Finding the wires can be tricky. You can use the old battery and led or test meter find them. You can buy special tools to find wires that are not real expensive....well most are cheap not sure what the expensive ones do. This is just one example you can find cheaper ones than this but this also will test the wires are properly connected when you do the next step of reconnecting the wires to the jacks



What this does is put a small radio signal on the wire and when you get the receiver near the proper wire you can hear the tone. This one does not have a coax adapter but you can just hook one of the test clips to the center wires and it will work fine.
 

GoldenCrepe

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With that many wires I would hope there was at least one near the modem.

Unfortunately all that is wired for telephone so you are going to have rip it out and start again. The good news is the wire itself says it is cat5e on it so it will work fine for data up to 1gbit.

The wall jacks also appear to be cat5e data jacks so it is just a matter of putting all the wires in the proper place. It should be just a matter of matching the color pattern on the jacks.

In the main closet room you have 2 options. You can buy a patch panel for data, look very similar to the telephone one you have. Or you can just put rj45 plugs on the ends of the cables. You would then either connect the wires together for the rooms you want if you only want 1 or you buy a small switch and then you can have live ethernet ports in every room.

Finding the wires can be tricky. You can use the old battery and led or test meter find them. You can buy special tools to find wires that are not real expensive....well most are cheap not sure what the expensive ones do. This is just one example you can find cheaper ones than this but this also will test the wires are properly connected when you do the next step of reconnecting the wires to the jacks



What this does is put a small radio signal on the wire and when you get the receiver near the proper wire you can hear the tone. This one does not have a coax adapter but you can just hook one of the test clips to the center wires and it will work fine.
Right now, I only need Ethernet in one room. Everything else is wonderfully covered wirelessly.
Let's say, hypothetically, that I only care about the Ethernet ports. Step one would be to figure out which Ethernet cable goes into that closet. Would the tester you linked work to find it? Step two is to unlink it with the phone board, and wire it to a RJ45 plug. Step three is to get a very long Ethernet cable, connect both of those cables together, drop that behind the wall of the modem, and then connect the router to that.

Do I need a specific Ethernet cable to go in the wall panel behind my modem, or would a normal one work?
 
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What I would do with the tester is let everything plugged into the telephone patch thing. You can them plug the sender in each room using the telephone cable in the jack. Then go to the panel and move over the wires until you get the strongest signal. Since they are all hooked together there will be some bleed but it tends to be very obvious. You can then label as many cables as you feel you might need. I would find all that go to the room you want just in case there is some issue with one. I suspect you have 2 per room.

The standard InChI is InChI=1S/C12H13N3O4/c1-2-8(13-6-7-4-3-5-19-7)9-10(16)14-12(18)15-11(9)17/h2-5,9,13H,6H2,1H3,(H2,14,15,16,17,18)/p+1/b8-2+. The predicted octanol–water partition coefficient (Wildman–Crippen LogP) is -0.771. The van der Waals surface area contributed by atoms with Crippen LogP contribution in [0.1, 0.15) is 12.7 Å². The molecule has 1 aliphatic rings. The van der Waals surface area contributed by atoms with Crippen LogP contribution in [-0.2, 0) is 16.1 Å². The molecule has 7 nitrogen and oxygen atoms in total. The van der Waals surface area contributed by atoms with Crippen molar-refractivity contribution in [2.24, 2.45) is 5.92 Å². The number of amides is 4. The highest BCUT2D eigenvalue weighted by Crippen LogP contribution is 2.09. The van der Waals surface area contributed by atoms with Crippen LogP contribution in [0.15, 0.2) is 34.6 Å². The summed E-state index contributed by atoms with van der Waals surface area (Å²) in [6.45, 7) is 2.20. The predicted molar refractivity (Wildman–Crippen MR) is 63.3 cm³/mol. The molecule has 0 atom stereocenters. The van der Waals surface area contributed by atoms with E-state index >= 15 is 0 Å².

Generally you would use bulk cable and then put either rj45 ends on them or connect them to wall jacks. If you use premade cables you will have to drill much larger holes though the top of the walls in the attic. It is almost trivial to get wires run when you can get a drill into the top of a wall....it is a big harder if there is insulation in the wall. When there is insulation you will need something long and flexible but still stiff enough you can push it though insulation. You will find all kinds of different fiberglass "fish" rods.

In any case make sure you get solid core pure copper cable with wire size 22-24. There is massive amounts of fake stuff so read all the fine print. Most bulk cable is solid core but many times patch cable is made of stranded wire because it is more flexible. Problem is if you cut the ends off it takes a different and much more uncommon end that the ones that go on solid core cable. Stranded cable will also not correctly fit into the the punch downs in wall jacks.

Hard to say what I would recommend as the easiest. I would first check if there are any other option to use your existing in wall cables. There is so much cable there almost has to be one run into that room. Take a flashlight and look in the wall maybe it was just disconnected and is hanging loose. Another consideration would be what is on the other side of the wall. Is there another room where you could run a cable though the wall and hook to a jack in the other room...of course it would have to be close by or you would have a messy looking install.
 

GoldenCrepe

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What I would do with the tester is let everything plugged into the telephone patch thing. You can them plug the sender in each room using the telephone cable in the jack. Then go to the panel and move over the wires until you get the strongest signal. Since they are all hooked together there will be some bleed but it tends to be very obvious. You can then label as many cables as you feel you might need. I would find all that go to the room you want just in case there is some issue with one. I suspect you have 2 per room.